Nicaragua — “Nicaragua Nicaraguita” by Carlos Mejía Godoy

Recommended by Francisco Obadiah Campbell Hooker, Ambassador of the Republic of Nicaragua to the United States of America

Norway — “In the Hall of the Mountain King” by Edvard Grieg; “Take On Me” by a-ha; and the music of Kygo

Recommended by Kåre R. Aas, Ambassador of the Kingdom of Norway to the United States of America

“[I recommend] Edvard Grieg’s ‘I Dovregubbens Hall’ (‘In the Hall of the Mountain King’), with its connection to Henrik Ibsen’s play Peer Gynt and the Norwegian ‘trolls’ which, according to lore, live in the mountains,” said Aas. “[I also recommend] all the music of the performer Kygo: it’s modern, it has reached a large international audience and [has] made a star out of a young man from Bergen: Kyrre Gørvell-Dahll. [And finally], ‘Take on Me’, a classic from the 1980s by the band a-ha — probably the first time a Norwegian band achieved this level of international attention. People are still humming it.”

Portugal — “A Canção do Mar” by Amália Rodrigues

Recommended by Domingos Fezas Vital, Ambassador of Portuguese Republic to the United States of America

Slovenia — “Na Golici” (or “Trompeten-Echo”) by Slavko Avsenik

Recommended by Stanislav Vidovich, Ambassador of the Republic of Slovenia to the United States of America

“This song is a Slovenian polka composed by Slavko Avsenik in 1954,” said Vidovich. “It takes its name from a beautiful Slovenian mountain in the Western Karawanks, on the border with Austria. It is known mainly for its fields of wild white narcissi (daffodils), swaths of which cover Golica and surrounding pastures in late April and early May. It is considered one of the most played instrumental tunes in the world, and has to date over 600 different cover recordings, including with a cappella choir Perpetuum Jazzille (ironically, as the song is instrumental).”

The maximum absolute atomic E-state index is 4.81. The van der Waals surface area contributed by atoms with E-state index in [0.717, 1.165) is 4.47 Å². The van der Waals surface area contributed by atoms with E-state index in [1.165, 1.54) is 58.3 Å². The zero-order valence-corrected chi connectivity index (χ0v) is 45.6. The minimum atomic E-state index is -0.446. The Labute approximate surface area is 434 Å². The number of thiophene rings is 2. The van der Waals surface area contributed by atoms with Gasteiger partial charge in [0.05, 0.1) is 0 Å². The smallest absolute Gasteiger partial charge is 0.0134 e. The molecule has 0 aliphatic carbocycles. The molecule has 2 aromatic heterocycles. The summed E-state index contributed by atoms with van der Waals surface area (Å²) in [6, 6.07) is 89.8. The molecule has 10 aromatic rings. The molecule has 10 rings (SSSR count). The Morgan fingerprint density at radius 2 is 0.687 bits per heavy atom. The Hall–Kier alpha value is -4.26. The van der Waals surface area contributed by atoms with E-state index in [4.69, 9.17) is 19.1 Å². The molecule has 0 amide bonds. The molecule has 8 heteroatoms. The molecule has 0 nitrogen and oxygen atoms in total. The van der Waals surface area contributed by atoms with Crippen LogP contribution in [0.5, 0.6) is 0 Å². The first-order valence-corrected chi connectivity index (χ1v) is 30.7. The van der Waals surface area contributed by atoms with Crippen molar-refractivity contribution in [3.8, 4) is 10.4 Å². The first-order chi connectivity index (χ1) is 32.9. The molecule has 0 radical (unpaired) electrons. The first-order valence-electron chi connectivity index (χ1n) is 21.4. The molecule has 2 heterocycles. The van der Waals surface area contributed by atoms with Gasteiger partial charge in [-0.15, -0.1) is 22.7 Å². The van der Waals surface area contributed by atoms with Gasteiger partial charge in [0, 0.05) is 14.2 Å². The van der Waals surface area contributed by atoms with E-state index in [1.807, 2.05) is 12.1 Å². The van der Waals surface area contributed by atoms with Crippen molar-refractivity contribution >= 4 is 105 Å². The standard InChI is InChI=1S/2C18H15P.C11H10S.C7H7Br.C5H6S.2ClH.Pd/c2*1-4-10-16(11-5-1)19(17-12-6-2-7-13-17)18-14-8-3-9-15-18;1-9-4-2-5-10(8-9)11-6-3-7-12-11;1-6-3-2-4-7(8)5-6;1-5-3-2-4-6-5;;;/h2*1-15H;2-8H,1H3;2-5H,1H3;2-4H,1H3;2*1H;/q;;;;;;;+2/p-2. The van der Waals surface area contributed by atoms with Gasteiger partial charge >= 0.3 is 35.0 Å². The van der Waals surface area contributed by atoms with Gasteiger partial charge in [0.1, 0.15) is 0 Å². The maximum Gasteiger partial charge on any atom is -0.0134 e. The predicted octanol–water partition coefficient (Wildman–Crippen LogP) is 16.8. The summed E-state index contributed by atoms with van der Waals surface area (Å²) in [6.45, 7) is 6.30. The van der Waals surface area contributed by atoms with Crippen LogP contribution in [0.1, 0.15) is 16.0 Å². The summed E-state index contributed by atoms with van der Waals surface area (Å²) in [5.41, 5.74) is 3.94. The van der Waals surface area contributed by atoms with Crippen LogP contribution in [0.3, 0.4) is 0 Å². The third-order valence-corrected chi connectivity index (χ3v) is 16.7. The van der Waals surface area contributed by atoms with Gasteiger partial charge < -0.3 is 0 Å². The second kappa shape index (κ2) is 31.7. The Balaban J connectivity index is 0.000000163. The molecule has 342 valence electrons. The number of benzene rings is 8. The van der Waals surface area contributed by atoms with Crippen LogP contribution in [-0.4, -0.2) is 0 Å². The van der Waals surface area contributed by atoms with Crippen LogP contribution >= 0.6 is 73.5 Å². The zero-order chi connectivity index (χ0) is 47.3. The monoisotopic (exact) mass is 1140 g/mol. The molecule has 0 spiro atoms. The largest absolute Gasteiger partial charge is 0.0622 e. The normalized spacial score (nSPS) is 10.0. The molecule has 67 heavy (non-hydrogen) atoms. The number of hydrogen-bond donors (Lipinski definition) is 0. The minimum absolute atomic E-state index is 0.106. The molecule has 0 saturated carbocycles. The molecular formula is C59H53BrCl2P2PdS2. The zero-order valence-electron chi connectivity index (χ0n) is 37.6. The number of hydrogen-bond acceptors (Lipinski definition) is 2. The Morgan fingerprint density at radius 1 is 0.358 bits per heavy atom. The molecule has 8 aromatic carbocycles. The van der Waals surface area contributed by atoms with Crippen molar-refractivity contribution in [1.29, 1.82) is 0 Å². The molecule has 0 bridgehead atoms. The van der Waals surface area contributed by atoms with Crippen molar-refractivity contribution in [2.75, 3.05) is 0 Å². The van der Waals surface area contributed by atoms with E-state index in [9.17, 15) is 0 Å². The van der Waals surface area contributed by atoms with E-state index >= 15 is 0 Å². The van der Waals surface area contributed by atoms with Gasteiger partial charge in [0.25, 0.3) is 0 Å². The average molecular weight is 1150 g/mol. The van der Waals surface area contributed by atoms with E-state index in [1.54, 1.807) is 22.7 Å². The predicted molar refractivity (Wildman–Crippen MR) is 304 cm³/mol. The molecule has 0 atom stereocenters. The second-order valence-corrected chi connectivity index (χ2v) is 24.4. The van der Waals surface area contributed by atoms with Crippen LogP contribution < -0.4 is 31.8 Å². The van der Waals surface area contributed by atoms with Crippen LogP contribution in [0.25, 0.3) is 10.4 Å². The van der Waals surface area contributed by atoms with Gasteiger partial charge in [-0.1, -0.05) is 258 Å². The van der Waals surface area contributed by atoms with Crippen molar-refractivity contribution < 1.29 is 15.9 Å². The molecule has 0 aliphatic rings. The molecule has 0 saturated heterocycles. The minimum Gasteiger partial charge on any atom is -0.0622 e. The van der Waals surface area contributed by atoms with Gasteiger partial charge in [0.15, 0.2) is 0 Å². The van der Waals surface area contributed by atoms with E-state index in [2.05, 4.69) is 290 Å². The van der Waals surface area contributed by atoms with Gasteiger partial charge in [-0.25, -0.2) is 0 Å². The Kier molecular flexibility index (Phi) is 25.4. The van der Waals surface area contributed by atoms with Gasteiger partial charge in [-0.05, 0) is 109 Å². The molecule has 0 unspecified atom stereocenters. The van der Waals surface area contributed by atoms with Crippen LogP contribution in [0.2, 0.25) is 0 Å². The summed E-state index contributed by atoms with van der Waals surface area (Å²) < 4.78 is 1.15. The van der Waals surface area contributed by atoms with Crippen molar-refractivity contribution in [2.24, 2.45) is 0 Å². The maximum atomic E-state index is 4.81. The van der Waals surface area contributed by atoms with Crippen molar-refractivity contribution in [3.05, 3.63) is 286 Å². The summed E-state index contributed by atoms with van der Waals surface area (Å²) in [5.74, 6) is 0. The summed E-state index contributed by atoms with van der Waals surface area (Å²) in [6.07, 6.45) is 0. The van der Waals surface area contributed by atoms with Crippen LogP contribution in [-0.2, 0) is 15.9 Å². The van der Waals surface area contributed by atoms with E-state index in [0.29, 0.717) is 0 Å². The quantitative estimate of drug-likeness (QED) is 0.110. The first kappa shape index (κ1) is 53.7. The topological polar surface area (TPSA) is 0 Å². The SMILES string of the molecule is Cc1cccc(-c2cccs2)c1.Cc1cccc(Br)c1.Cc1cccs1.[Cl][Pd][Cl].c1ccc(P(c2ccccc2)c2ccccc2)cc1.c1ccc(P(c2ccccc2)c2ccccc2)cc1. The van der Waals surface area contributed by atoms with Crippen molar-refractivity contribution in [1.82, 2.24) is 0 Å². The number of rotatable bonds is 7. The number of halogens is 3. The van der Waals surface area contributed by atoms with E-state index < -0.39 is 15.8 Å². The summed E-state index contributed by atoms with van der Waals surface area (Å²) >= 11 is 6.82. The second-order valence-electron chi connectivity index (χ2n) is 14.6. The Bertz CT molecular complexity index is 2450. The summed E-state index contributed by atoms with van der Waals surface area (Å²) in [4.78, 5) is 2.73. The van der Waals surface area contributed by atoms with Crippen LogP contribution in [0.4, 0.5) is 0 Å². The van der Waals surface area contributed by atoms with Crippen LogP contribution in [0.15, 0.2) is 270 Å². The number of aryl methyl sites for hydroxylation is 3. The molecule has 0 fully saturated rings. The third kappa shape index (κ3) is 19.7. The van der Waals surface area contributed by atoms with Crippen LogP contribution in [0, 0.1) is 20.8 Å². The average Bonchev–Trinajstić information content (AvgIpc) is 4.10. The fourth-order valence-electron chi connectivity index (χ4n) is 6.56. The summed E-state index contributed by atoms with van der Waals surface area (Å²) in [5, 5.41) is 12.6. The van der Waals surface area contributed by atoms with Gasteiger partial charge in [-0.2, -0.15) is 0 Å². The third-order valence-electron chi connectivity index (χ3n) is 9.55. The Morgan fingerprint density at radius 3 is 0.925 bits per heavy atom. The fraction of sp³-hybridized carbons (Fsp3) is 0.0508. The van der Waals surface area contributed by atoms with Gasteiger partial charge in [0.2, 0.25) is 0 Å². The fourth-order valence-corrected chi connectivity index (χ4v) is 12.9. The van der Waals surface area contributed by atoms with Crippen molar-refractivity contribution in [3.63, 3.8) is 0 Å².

Sweden — “Sommartider” by Gyllene Tider

Recommended by Karin Olofsdotter, Ambassador of the Kingdom of Sweden to the United States of America

“Prior to forming Roxette with Marie Fredriksson, Per Gessle was very successful with his band Gyllene Tider (Golden Times),” said Olofsdotter. “‘Sommartider’ (Summer Time) is one of the group’s most famous songs and an anthem of summer for a large number of Swedes. I also have a very personal reason for liking the song. Of course it reminds me of summer, but also the area where I grew up — it reminds me of home. Like Per Gessle, I am from the city Halmstad in southern Sweden.”

Now, learn to decipher the lyrics on your own.